Tax Law Drafting Samples: VAT
Including Hypothetical Tax LawsJune 16, 2003, revised January 24, 2006
The IMF Legal Department has prepared a series of four texts of value added taxes. All are credit-invoice VATs that are imposed on the destination principle, the kind used almost universally around the world. The VAT relies on invoices issued by the seller to verify the sales for the seller and the credit for tax on purchases by the buyer. The destination principle VAT imposes tax on imports and provides for the recovery of VAT on exports. One text is a VAT drafted for the hypothetical country of "Fantasia," in the style of tax codes found in certain countries in eastern Europe and central Asia. The other three, following the drafting style used in the British Commonwealth, include a value added tax drafted for the hypothetical Commonwealth of Vatopia and Commonwealth of Republica, and most recently the Commonwealth of New Vatopia.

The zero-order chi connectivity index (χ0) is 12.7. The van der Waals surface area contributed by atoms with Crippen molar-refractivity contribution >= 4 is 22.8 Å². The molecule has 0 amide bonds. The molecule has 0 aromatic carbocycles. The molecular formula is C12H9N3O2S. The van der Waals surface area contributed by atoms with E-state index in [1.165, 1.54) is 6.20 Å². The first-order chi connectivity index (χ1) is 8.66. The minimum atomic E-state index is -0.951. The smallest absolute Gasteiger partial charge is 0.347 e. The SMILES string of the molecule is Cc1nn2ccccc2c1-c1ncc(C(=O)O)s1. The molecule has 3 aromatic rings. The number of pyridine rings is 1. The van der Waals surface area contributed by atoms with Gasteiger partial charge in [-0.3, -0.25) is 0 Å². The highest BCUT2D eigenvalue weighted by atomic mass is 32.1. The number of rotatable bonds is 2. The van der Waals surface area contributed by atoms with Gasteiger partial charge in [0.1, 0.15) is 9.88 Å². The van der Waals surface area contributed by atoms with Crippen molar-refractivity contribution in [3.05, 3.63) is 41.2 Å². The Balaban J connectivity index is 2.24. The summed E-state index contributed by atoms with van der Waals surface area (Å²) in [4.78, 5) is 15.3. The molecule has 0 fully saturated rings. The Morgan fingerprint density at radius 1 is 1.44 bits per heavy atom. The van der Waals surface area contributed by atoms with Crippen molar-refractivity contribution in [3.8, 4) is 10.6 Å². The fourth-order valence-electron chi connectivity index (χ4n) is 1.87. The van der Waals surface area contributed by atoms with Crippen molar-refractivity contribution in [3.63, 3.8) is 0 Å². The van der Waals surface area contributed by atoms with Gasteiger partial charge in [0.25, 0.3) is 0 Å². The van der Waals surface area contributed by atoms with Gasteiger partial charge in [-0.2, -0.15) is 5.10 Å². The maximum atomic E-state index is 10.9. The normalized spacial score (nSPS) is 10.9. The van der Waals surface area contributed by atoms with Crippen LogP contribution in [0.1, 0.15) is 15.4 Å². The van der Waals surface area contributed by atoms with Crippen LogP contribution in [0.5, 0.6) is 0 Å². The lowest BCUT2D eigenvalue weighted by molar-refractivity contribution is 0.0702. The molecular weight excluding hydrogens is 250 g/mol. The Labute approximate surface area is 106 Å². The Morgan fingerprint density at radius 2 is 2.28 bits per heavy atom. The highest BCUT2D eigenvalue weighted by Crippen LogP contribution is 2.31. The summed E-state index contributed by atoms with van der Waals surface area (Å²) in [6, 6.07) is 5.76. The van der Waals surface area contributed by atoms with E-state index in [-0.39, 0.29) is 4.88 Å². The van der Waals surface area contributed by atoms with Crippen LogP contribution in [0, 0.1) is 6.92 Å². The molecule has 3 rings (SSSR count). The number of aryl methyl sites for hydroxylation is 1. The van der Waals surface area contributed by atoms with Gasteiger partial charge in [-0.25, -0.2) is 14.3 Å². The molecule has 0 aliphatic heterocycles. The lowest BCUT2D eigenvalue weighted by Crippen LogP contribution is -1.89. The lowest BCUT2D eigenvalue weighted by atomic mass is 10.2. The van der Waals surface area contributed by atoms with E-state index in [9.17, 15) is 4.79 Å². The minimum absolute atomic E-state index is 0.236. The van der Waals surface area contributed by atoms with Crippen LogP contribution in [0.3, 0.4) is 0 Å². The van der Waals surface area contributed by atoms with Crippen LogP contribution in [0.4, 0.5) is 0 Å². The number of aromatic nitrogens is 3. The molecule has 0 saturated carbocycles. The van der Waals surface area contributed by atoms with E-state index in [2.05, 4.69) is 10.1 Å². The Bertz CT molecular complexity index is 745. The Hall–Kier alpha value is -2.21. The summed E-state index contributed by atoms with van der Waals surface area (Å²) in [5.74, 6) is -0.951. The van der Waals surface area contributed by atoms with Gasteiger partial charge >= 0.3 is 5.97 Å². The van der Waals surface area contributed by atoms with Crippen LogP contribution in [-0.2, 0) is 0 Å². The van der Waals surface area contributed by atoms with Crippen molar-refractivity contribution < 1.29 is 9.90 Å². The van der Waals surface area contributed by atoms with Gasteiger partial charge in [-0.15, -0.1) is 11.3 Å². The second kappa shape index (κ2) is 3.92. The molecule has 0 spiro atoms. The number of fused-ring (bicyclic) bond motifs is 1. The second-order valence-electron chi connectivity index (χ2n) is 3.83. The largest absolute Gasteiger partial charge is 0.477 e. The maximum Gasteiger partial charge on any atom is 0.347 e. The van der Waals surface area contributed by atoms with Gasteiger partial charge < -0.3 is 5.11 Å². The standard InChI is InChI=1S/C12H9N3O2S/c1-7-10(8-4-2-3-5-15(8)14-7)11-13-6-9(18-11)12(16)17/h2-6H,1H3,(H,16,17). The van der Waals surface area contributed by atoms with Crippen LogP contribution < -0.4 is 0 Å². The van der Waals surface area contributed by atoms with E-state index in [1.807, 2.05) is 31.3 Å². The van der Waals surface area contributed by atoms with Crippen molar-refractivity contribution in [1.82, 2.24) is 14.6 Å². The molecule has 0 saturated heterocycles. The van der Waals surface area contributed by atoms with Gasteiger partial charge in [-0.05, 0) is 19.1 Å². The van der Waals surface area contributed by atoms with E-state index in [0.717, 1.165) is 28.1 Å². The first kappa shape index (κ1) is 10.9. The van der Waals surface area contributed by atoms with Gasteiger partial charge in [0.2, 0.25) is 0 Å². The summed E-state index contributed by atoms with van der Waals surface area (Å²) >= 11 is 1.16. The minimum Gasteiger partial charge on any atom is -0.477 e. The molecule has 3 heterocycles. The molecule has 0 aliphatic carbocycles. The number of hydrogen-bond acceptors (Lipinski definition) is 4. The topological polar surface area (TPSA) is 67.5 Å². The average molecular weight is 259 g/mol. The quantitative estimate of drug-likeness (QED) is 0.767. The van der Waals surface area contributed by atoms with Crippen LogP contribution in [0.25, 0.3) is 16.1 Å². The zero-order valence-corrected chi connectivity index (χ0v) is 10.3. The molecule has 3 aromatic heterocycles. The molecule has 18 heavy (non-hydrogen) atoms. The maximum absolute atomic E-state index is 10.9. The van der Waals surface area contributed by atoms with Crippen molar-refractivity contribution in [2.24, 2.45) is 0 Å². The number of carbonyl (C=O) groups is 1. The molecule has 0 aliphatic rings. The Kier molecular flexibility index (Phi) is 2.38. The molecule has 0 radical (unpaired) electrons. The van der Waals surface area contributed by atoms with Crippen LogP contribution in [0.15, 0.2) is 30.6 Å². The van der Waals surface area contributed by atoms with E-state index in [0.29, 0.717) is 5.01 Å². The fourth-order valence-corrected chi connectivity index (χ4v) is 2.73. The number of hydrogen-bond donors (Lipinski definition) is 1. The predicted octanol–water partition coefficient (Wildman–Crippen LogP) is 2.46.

Where there are two or more approaches to the treatment of transactions or the imposition of penalties, in some cases, New Vatopia or Vatopia includes one approach and Republica the other, or New Vatopia or Republica includes one approach and Vatopia the other. For example, New Vatopia and Vatopia require all registered persons to use the invoice method of reporting tax on sales and tax on purchases, while Republica provides for the cash method for some small businesses. Vatopia includes penalties within the provisions imposing obligations (for example, penalties for failure to register are included in the rules governing registration), while New Vatopia and Republica include penalties in separate provisions. The four texts contain a wide variety of tax bases and policy choices. The broad differences are discussed below. The fact that particular policy choices have been reflected in the drafts is not intended to represent an endorsement of any of these policies, either as a general matter or for particular countries. The primary intention is to furnish examples of draft statutory language and to illustrate the matters to be covered by a draft law. Drafts prepared for particular countries can be expected to depart from these examples because of considerations of local drafting style, the legislative history of the tax laws in the country in question, and the policy choices made by the authorities.